Links: Islands, Top Ten Islands, http://en.wikipedia.org/wiki/Delos,
  16. Mystras
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    Mystras is a fortified town and a former municipality in Laconia, Peloponnese, Greece. Situated on Mt. Taygetos, near ancient Sparta, it served as the capital of the Byzantine Despotate of the Morea in the 14th and 15th centuries, experiencing a period of prosperity and cultural flowering. The site remained inhabited throughout the Ottoman period, when it was mistaken by Western travelers for ancient Sparta. In the 1830’s, it was abandoned and the new town of Sparta was built, approximately 8 km to the east.
    Links: http://en.wikipedia.org/wiki/Mystras,
  17. Bassae
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    Bassae (Latin) or Bassai, Vassai or Vasses (Greek, Modern: Βάσσες, Ancient: Βάσσαι), meaning “little vale in the rocks.” is an archaeological site in the northeastern part of Messenia, Greece. In classical antiquity, it was part of Arcadia. Bassae lies near the village of Skliros, northeast of Figaleia, south of Andritsaina and west of Megalopolis. It is famous for the well-preserved mid- to late-5th century BC Temple of Apollo Epicurius. Although this temple is geographically remote from major polities of ancient Greece, it is one of the most studied ancient Greek temples because of its multitude of unusual features. Its construction is placed between 450 BC and 400 BC.
    Links: Top Ten Friezes, Top Ten Relieves, Top Ten European Relieves,  http://en.wikipedia.org/wiki/Temple_of_Apollo_Epicurius_at_Bassae,
  18. Vergina
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    Vergina is a small town in northern Greece, located in the regional unit of Imathia, Central Macedonia. The town became internationally famous in 1977, when the Greek archaeologist Manolis Andronikos unearthed the burial site of the kings of Macedon, including the tomb of Philip II, father of Alexander the Great. The finds established the site as the ancient Aigai. The modern town of Vergina is about 13 km (8 mi) southeast of the district center of Veroia and about 80 km (50 mi) southwest of Thessaloniki, the capital of Greek Macedonia. The town has a population of about 2,000 people and stands on the foothills of Mount Pieria, at an elevation of 120 m (394 ft.) above sea level.
    Links: Top Ten Warriors, Top Ten Generals, Top Ten Tombs, http://en.wikipedia.org/wiki/Vergina,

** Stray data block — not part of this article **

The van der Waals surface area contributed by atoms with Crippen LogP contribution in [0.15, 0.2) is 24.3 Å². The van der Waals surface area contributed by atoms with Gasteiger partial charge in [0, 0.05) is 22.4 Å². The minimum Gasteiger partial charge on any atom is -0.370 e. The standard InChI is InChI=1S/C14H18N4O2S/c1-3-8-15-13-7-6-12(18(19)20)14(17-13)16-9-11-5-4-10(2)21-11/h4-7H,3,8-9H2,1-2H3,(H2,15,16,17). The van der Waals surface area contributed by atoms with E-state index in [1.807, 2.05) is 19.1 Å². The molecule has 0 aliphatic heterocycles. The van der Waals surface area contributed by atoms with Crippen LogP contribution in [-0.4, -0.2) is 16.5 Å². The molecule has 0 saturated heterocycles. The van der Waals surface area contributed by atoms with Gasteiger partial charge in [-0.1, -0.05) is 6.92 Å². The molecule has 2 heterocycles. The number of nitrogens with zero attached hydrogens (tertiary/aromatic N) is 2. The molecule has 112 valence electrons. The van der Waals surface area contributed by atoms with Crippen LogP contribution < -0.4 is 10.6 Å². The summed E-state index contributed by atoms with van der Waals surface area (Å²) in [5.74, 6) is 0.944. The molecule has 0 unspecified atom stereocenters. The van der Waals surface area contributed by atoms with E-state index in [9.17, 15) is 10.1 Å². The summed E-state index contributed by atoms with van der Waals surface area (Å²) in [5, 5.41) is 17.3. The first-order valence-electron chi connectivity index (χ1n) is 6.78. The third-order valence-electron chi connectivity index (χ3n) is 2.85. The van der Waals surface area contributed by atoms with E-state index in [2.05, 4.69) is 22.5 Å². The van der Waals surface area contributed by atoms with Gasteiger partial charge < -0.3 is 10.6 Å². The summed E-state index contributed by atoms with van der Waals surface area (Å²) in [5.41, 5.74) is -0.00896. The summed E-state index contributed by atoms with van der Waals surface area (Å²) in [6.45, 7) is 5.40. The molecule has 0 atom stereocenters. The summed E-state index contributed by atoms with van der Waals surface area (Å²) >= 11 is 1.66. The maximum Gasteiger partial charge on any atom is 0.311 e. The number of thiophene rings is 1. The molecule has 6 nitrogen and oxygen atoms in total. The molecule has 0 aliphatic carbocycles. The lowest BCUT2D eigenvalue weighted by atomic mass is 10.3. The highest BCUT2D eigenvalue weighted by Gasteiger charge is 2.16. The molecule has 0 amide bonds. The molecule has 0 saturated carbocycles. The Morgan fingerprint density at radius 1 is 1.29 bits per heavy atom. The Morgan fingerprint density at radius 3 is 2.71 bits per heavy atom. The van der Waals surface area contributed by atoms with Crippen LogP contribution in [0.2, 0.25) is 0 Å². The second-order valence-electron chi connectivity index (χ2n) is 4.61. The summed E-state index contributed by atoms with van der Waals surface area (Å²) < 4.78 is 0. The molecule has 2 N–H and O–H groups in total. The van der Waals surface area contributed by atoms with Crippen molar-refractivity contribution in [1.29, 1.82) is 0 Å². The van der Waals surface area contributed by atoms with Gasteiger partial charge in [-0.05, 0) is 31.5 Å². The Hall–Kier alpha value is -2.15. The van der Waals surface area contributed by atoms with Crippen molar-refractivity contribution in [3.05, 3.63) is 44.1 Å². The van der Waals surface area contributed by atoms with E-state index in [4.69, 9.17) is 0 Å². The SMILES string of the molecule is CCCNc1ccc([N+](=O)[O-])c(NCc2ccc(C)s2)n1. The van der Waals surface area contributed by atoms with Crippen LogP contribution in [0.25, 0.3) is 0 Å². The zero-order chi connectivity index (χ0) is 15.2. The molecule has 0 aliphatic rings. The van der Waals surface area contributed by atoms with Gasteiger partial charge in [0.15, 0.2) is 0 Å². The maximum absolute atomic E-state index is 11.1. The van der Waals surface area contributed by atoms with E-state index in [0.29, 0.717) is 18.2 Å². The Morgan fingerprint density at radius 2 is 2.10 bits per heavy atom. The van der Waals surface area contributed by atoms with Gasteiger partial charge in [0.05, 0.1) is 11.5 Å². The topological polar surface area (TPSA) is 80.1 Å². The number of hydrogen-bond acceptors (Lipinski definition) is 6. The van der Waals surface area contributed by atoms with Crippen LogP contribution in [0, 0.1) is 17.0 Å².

19. Monastery of St. John the Theologian
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    The Monastery of Saint John the Theologian is a Greek Orthodox monastery founded in 1088 in Chora on the island of Patmos. It is built on a spot venerated by both Catholics and Eastern Orthodox as the cave where St. John of Patmos had visions. In 2012, 40 monks reside there. In 1088, Byzantine Emperor Alexios I Komnenos gave the island of Patmos to the soldier-priest John Christodoulos. The greater part of the monastery was completed by Christodoulos three years later. He heavily fortified the exterior because of the threats of piracy and Seljuk Turks. 330 manuscripts are housed in the library (267 on parchment), 82 manuscript of the New Testament.
    Links: Top Ten Monasteries, http://en.wikipedia.org/wiki/Monastery_of_Saint_John_the_Theologian,
  20. Epidaurus
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    Epidaurus was a small city in ancient Greece, at the Saronic Gulf. Two modern towns bear the name Epidavros (Επίδαυρος): Palaia Epidavros and Nea Epidavros. Since 2010 they belong to the new municipality of Epidavros, part of the regional unit of Argolis. The seat of the municipality is the town Asklipieio.
    Links: http://en.wikipedia.org/wiki/Sanctuary_of_Asklepios_at_Epidaurus,
  21. Mount Athos
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    Mount Athos is a mountain and peninsula in Greece. A World Heritage Site and autonomous polity in the Hellenic Republic, Athos is home to 20 stavropegial Eastern Orthodox monasteries under the direct jurisdiction of the patriarch of Constantinople. Today Greeks commonly refer to Mount Athos as the “Holy Mountain.” In Classical times, while the mountain was called Athos, the peninsula was called Akté (Ἀκτὴ) (sometimes Acte or Akte).